However, when income remains undistributed, a Testamentary Trust receives advantages over an inter-vivos trust via the manner in which undistributed income is taxed.

A Testamentary Trust will generally be taxed at standard marginal tax rates, thus being able to make use of the tax-free threshold before being exposed to the marginal tax brackets.

An inter-vivos trust, however, will instead be taxed at the highest marginal tax rate possible: approximately 45% (excluding Medicare and other levies).

Thirdly, where property of an estate is passed to a beneficiary of a Testamentary Trust, the ATO has indicated that the capital gain of the asset is not to be assessed until the beneficiary liquidates the asset – Capital Gains Tax (CGT) is not applicable upon the transfer.

Additionally, a Testamentary Trust (subject to the Income Tax Assessment Act) can utilise a 50% discount on CGT assets held for more than 12 months, a privilege not extended to company structures.

Real-life examples

Calculations can show how valuable Testamentary Trusts can be when used appropriately.

*Please note that surcharges/levies have been ignored for the below calculations.

Distribution of Income

George receives $1,500,000 as an inheritance from his late father:

  • Scenario 1: George takes the inheritance in his own name, invests the funds, and pays tax at 45%, being his marginal tax bracket.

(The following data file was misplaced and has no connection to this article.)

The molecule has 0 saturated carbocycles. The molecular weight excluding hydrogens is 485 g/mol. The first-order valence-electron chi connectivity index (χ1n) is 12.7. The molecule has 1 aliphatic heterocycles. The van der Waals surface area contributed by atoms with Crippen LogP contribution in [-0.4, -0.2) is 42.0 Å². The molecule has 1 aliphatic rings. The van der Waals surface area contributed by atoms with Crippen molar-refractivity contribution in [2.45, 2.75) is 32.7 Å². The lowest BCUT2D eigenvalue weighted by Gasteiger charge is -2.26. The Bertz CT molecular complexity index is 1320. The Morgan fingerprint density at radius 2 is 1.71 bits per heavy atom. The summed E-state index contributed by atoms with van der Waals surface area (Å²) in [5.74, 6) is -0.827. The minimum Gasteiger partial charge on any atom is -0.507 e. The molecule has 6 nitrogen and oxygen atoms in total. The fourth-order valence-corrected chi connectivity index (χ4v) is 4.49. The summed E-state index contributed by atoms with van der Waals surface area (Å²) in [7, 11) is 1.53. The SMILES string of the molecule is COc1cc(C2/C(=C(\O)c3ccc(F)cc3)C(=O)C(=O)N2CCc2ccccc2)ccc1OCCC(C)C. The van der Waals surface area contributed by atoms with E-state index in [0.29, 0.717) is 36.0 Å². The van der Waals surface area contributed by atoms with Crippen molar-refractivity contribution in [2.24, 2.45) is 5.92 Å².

• Scenario 2: George takes the inheritance within a Testamentary Trust and distributes the income to himself and his wife Jane, who doesn’t work.
  • Scenario 3: George takes the inheritance within a Testamentary Trust and distributes the income to his wife and children.
 Scenario 1Scenario 2Scenario 3
Total Investment$1,500,000.00$1,500,000.00$1,500,000.00
Total Fin Year Income$75,000.00$75,000.00$75,000.00
  George (husband)$75,000.00 @ 45%$32,500.00 @ 45% 
  Jane (wife) $32,500.00 @ 0-19%$15,000.00 @ 0%
  Nick (child)  $15,000.00 @ 0%
  Elizabeth (child)  $15,000.00 @ 0%
  Paul (child)  $15,000.00 @ 0%
  Zac (child)  $15,000.00 @ 0%
Total Tax Paid$33,750.00$17,292.00$0.00
Total Income Remaining$41,250.00$57,708.00$75,000.00

As mentioned, the benefits can be significant.

Similarly, the tax benefits of Testamentary Trusts which relate to undistributed income and CGT can also give beneficiaries a tax advantage in the hundreds of thousands, if not tens of thousands, of dollars.

A Testamentary Trust has several advantageous tax benefits that can provide great value. Still, they do remain complex arrangements that are best left to the expertise of a legal professional. Given the complexity of a trust, it can be very costly to unwind the assets and structures once it has been established if done incorrectly.

At Turnbull Hill Lawyers, our Wills and Estates team have extensive experience in dealing with establishing and ongoing management of Testamentary Trusts and resolving any issues that arise.

Contact us if you’d like to ensure that you’re utilising the benefits your loved one has left behind.